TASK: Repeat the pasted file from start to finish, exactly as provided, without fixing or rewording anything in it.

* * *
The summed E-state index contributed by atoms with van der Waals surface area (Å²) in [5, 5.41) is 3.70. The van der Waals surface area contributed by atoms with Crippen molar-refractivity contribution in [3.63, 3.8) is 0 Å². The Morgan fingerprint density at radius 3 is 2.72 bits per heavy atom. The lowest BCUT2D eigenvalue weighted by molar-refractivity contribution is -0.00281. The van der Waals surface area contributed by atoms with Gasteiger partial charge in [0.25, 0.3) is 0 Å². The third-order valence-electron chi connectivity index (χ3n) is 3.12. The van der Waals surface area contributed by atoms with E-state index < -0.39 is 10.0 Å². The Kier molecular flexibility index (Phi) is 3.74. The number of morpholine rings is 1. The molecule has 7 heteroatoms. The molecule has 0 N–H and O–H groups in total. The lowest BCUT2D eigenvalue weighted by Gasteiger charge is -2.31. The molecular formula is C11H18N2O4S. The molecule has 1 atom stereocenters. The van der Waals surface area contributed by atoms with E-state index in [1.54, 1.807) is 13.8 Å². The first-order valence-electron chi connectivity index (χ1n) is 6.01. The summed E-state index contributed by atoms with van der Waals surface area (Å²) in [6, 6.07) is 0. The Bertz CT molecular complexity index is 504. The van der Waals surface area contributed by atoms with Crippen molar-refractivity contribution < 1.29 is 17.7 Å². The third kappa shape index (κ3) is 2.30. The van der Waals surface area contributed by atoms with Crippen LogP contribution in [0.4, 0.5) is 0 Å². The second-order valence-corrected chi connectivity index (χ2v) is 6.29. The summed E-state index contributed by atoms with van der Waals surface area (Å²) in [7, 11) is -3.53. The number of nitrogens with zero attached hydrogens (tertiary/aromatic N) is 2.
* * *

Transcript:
The summed E-state index contributed by atoms with van der Waals surface area (Å²) in [5, 5.41) is 3.70. The van der Waals surface area contributed by atoms with Crippen molar-refractivity contribution in [3.63, 3.8) is 0 Å². The Morgan fingerprint density at radius 3 is 2.72 bits per heavy atom. The lowest BCUT2D eigenvalue weighted by molar-refractivity contribution is -0.00281. The van der Waals surface area contributed by atoms with Gasteiger partial charge in [0.25, 0.3) is 0 Å². The third-order valence-electron chi connectivity index (χ3n) is 3.12. The van der Waals surface area contributed by atoms with E-state index < -0.39 is 10.0 Å². The Kier molecular flexibility index (Phi) is 3.74. The number of morpholine rings is 1. The molecule has 7 heteroatoms. The molecule has 0 N–H and O–H groups in total. The lowest BCUT2D eigenvalue weighted by Gasteiger charge is -2.31. The molecular formula is C11H18N2O4S. The molecule has 1 atom stereocenters. The van der Waals surface area contributed by atoms with E-state index in [1.54, 1.807) is 13.8 Å². The first-order valence-electron chi connectivity index (χ1n) is 6.01. The summed E-state index contributed by atoms with van der Waals surface area (Å²) in [6, 6.07) is 0. The Bertz CT molecular complexity index is 504. The van der Waals surface area contributed by atoms with Crippen molar-refractivity contribution < 1.29 is 17.7 Å². The third kappa shape index (κ3) is 2.30. The van der Waals surface area contributed by atoms with Crippen LogP contribution in [0.4, 0.5) is 0 Å². The second-order valence-corrected chi connectivity index (χ2v) is 6.29. The summed E-state index contributed by atoms with van der Waals surface area (Å²) in [7, 11) is -3.53. The number of nitrogens with zero attached hydrogens (tertiary/aromatic N) is 2.